TALK Like A PIRATE Day!
September 19, 2009
The Official Text:
Well Blow Me Down: A Guys Guide to Talking Like a Pirate (Paperback)
by John Baur (Author), Mark Summers (Author)
The Pirate Guys, LLC
840 Broadway S.W.
1. Avast - Stop and give attention
2. Ahoy - Hello
3. Aye - yes
4. Aye Aye - “I’ll get right on that, sir”
(said to a superior)
5. Arr - can mean variously “yes”,
“I agree”, “I’m happy”
Things a person could be:
Do I look Blood Thirsty Here?
1. Barnacle - This is a family of hard-shelled sea animals that attach themselves to rocks or ship hulls. They can cause significant damage to bottom of a wooden ship and so must be scraped off. In pirate talk, calling a person a barnacle is, if not a compliment, at least a sign of respect, or even manly affection.
2. Beauty - The best possible pirate statement to a woman. Always preceded by “me” as in “C’mere, me beauty.”
3. Bilge rat - The bilge is the lowest level of the ship. It is loaded with weights to keep the ship from tipping over at sea and slimy water. A bilge rat is a rat that lives in the bilge of a ship.
4. Boarders - Pirates with knives clenched in their teeth going from their ship to the deck of their opponent’s ship.
5. Bloody - An adjective indicating disapproval. This actually is an offensive term in some English-speaking countries.
6. Bosun - A shortened form of “boatswain”, a ship’s lowest officer.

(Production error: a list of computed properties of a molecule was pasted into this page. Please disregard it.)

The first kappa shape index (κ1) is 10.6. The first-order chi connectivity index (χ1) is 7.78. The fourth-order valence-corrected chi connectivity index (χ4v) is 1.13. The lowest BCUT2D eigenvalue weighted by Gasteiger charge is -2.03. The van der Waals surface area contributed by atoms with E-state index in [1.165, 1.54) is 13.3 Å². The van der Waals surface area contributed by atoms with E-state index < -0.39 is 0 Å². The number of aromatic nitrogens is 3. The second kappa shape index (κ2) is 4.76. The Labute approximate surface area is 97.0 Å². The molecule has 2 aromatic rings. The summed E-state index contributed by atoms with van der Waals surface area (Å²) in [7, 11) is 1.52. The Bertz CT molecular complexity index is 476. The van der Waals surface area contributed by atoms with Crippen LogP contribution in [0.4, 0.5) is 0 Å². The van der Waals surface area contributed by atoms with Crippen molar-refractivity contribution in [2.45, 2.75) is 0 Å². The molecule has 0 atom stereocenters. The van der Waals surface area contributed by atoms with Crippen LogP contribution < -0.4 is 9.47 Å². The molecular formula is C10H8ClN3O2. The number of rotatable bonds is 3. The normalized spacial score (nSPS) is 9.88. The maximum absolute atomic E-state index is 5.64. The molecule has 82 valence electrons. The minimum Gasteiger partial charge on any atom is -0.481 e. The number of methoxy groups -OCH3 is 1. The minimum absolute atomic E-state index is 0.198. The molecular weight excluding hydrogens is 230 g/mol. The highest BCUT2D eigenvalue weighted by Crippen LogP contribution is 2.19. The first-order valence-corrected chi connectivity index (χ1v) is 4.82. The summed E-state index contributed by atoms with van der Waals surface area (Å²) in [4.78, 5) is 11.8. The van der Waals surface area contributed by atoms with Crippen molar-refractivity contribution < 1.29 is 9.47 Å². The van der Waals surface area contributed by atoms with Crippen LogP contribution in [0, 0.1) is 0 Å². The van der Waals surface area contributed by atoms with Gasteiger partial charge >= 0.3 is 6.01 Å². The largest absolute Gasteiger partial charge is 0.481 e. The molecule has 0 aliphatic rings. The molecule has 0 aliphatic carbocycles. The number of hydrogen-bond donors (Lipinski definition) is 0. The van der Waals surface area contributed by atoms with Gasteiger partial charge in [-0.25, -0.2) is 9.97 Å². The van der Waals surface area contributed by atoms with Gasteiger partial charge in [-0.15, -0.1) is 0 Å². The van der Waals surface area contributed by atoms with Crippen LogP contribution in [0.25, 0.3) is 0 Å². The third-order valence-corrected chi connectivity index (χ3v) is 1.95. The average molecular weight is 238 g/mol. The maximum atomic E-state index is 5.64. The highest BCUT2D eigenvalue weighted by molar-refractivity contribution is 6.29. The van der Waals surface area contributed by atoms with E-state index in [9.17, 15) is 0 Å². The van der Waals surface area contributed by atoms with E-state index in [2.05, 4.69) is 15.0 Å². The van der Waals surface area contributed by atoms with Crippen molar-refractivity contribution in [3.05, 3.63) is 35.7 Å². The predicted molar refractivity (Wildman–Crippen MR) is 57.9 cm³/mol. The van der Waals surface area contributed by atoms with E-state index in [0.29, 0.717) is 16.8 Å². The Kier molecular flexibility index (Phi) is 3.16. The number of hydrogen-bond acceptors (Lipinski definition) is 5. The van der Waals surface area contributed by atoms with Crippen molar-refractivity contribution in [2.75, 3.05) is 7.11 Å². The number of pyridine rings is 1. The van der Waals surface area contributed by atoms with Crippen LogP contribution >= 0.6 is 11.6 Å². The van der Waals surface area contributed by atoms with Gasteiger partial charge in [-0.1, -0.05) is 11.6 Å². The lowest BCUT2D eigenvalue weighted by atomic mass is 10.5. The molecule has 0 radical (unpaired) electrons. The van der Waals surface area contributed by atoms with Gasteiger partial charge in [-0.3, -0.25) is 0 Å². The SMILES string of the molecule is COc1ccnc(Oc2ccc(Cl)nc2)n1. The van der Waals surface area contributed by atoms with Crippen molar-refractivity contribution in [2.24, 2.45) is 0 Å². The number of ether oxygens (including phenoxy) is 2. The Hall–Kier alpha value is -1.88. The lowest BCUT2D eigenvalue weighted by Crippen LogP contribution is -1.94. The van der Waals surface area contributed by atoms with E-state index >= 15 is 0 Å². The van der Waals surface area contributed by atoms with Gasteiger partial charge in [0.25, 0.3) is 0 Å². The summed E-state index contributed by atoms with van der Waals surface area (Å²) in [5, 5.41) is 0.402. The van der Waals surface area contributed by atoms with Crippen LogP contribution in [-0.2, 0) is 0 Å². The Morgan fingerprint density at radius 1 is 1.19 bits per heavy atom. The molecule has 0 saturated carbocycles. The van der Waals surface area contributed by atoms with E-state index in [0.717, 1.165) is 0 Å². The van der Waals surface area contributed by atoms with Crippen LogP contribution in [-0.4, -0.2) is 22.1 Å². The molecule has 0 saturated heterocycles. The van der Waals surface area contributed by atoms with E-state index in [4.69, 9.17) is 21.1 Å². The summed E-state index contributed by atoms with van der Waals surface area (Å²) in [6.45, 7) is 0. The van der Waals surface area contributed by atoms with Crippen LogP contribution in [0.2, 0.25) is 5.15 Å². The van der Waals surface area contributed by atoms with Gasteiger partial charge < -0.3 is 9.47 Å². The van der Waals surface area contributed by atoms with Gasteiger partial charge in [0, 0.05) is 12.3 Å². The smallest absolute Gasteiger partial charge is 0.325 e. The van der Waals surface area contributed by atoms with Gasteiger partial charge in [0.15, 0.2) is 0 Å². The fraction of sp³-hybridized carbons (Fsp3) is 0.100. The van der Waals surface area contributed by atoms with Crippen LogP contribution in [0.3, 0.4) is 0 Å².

7. Brethren of the Coast
- A name the pirates of the
8. Buccaneer - From a French work, buccanier, literally meaning “one who hunts wild pork”.
9. Bucko - Friend, mate, buddy. Works well with the possessive “me” in front, as in “Well done, me bucko”
10. Cap’n - This is a title of respect, the rank of a person who commands a ship.
11. Corsair - Another name for a
pirate...possibly more often applied to pirates of the
12. Freebooter - Another word for pirate
13. Lubber - Incompetent sailor or oaf
14. Laddie - A term of affection with a touch of paternalism
15. Lassie - Diminutive for girl, woman
16. Matey - A shipmate, a friend or buddy
17. Me - Used in place of “my”
18. Salt or salty - Someone who is wise
to the ways of the sea
19. Sea dog - A seasoned, hardened,
20. Shark bait - A person who has been thrown overboard without benefit of a life jacket
21. Skipper - Same as cap’n but with a mocking connotation
22. Swashbuckler - One who engages in showy heroics
23. Wench - A saucy woman, typically of a lower class
<![if !supportLists]>24. <![endif]>Ye - An archaic form of “you”
You will have to purchase the book to define the remaining terms below:
Share the Booty
Things That Are Things
3. Belaying Pin
5. Black Spot
9. Brass monkey
11. Bung hole
13. Cat ‘o’ nine tails
17. Crow’s nest
18. Davey Jones Locker
28. Glory hole
30. Gunwales, or
31. Hemper halter
33. Jack Ketch
34. Jolly Roger
39. Letter of marque
40. Lubber hole
41. Lubber line
44. Moses’ Law
45. On the account
46. Piece of eight
47. Pirate rounds, The
57. Scut work
61. Seven Seas
62. Skull and crossbones
Things you can do:
3. Blow me down
5. Dance the hempen jig
6. Haul a jib
7. Haul in the mainsheet
8. Heave to
11. Measure the chains
13. Shiver me timbers
15. Splice the mainbrace
18. Swing the lead
19. Tales, dead men tell no
20. Take a caulk
21. Walk the Plank
22. Weigh the Anchor
am formerly a member of the crew of the Samuel Bellamy in
National Geographic Channel ran a special called “Code of the Pirates”. It featured Samuel Bellamy, but some of the facts of the documentary and what we have posted on our web site differs:
However, I still love to play Pirate. Can you find me?
At FCCJ’s Family Literacy Festival in 2007:
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A mural on the wall of Rum Factory in the
And don’t forget the